Calgary Scrabble Group


Scrabble Strategy: Art of Exchanging

Posted by Juraj P on Sun December 06, 2009 at 16h19
The Art of Exchanging

The following are my notes on the topic of exchanging tiles. They are my ideas, built up
from experience and reading and consulting with many players and texts. Take them with
a grain of salt. I'm still improving and trying to understand these "basic" points of
the game. This is the single topic that my thinking has evolved on the most, and one which
will continue to evolve.

Disclaimer: I don't Quackle that much, so my experience is home-grown. Of course
Quackle in a specific game position, or an expert's advice, trumps any of my
reasoning below.

If you are an expert, and strongly disagree with any notes below, send me an email
and I'll post your comments. Seeing any topic debated from more than one side is
eye opening. Or if you have your own set of rules, send it in.

When to exchange?

One of the hardest things is deciding when to exchange and when not to.
The hard part is that each situation is different. The worst things you can
say or think are:

"I always get the same letters back"

This is simply not true and is an emotional, rather than logical look
at the problem. Yes, it's possible that you throw OOII and then draw
OOII. But it happens so infrequently that you would rather consider
what happens most of the time. Think about repeating the experiment
10 or 100 times and ask what trends you would observe. This is a good way
of changing your thinking, to how you would benefit in the long run.
To analyze a specific position, and say "See, I threw OOII and drew OOII"
is meaningless. The long term trends are what matters.

Another very faulty line of thinking is

"Isn't 8 points better than none?"

Yes a few points are useful. But how much long term damage are you doing?
If you are comdemning your next 3 turns to being dismal, low-scoring
10-15 pointers, you're in big trouble. (A typical game has 15 moves
per side - A typical score is 350. That works out to about 23 points per turn)
That means if you are scoring 10-15 and your opponent is scoring 35,
that after 3 turns you're behind by 60. Now you NEED a bingo to just catch up.

What to Exchange

- I see this mistake often in the lowest division. A player will keep
JKQ on their rack because each of those letters is worth a lot.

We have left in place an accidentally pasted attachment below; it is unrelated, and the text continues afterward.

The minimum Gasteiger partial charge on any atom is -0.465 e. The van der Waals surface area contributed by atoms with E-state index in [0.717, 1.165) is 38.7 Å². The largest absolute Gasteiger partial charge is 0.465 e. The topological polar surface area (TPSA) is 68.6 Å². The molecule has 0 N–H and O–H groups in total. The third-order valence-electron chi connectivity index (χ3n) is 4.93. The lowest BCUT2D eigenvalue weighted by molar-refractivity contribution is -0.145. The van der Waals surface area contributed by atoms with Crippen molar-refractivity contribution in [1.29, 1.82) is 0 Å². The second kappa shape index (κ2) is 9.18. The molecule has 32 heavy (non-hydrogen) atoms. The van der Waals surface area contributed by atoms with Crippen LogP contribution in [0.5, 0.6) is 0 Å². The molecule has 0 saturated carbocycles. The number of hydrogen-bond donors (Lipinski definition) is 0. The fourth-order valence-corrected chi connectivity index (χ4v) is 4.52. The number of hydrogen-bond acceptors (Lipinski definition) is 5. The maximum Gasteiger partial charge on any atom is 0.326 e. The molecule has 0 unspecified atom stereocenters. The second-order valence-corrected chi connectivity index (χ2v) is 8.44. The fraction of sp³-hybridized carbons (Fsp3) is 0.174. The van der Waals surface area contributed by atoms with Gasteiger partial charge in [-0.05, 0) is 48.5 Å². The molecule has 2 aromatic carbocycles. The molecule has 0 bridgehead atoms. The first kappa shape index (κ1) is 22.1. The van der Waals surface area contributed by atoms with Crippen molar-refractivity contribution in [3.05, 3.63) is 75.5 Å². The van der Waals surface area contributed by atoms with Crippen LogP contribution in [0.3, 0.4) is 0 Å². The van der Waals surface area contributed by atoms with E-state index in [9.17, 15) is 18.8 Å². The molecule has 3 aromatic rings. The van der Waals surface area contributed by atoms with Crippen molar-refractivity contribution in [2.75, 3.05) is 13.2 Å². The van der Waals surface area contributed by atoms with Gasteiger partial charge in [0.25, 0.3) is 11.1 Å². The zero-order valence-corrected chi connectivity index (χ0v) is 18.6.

Or a W or a Y because they're high scoring tiles.

Keep in mind, when you are exchanging, it is almost always a sign you
are trying to get a bingo. (After all, you are giving up an entire turn,
which sets you back by about 25-30 points - you need a bingo now to catch up)
So why on earth would you keep a J if you are trying to bingo? Or a Q?

The only high tiles normally worth keeping are X first, then Z. Maybe even both

I only keep one of each of ANESTRI+Blank when I exchange. Also, X and Z,
but almost never any other letters, perhaps a D. If I have no vowels, maybe
an O. But I never keep a U (game situation not withstanding, could be useful late
in the game if a Q is still unseen).

I would try to keep a balance of vowels and consonants,
(slightly less vowels is better than slightly more).

Avoid keeping ONLY two vowels. Too risky to get a huge imbalance in vowels.

Exchanging All 7

Depending on the state of the bag, I would consider throwing them all to draw the
Blanks or S's. By only exchanging 3 tiles, you only get a small chance to draw the goodies.
But by exchanging 7, you dramatically improve your odds. Exchanging 7 is a good idea
- there are lost of good (ANESTRI+blank) tiles in the bag, few bad ones
- There are lots of letters of the ones you're holding still out (you'll get fresh ones back!)

Sometimes I'll be holding an ET combo and some junk,
and I might consider exchanging 5 since ET has good synergy.

But if there are still 12 E's
and 6 T's, I have a good chance I'll draw duplicates. So I might get rid of them all.
Maybe I'll draw a fresh ET. Again, it depends on what's in the bag.

I never exchange without first looking at the tracking
sheet. It tells you which letters are scarce (and hence valuable) and which ones
are oversupplied. (Example: Late in the game, if there's still 6 R's, and you're exchanging,
don't keep an R on your rack! If there are not many vowels left, and you have the last two A's, keep them both!
Even two I's for that matter!)

I exchanged 11 times at the 12-game Marathon. Allan Simon told me recently that experts exchange tiles
approximately once per game, on average. So have a look at your game scores, and consider making
an adjustment. If you're exchanging twice per game, maybe consider fishing less. And if you're too cheap
and stingy, then exchange more! - good things await.

4/11 exchanges were "change 7" types. (I won every one of those four. 448, 438, 356 and 519 being my scores)

That's a small sample size but it shows that you still win when you have to exchange, and you can still
achieve high scores.

Problem of Not Exchanging

The problems of NOT exchanging are twofold.

- You can't score well
- You surrender the good tiles

By not exchanging from a problem rack, it usually takes many turns of short words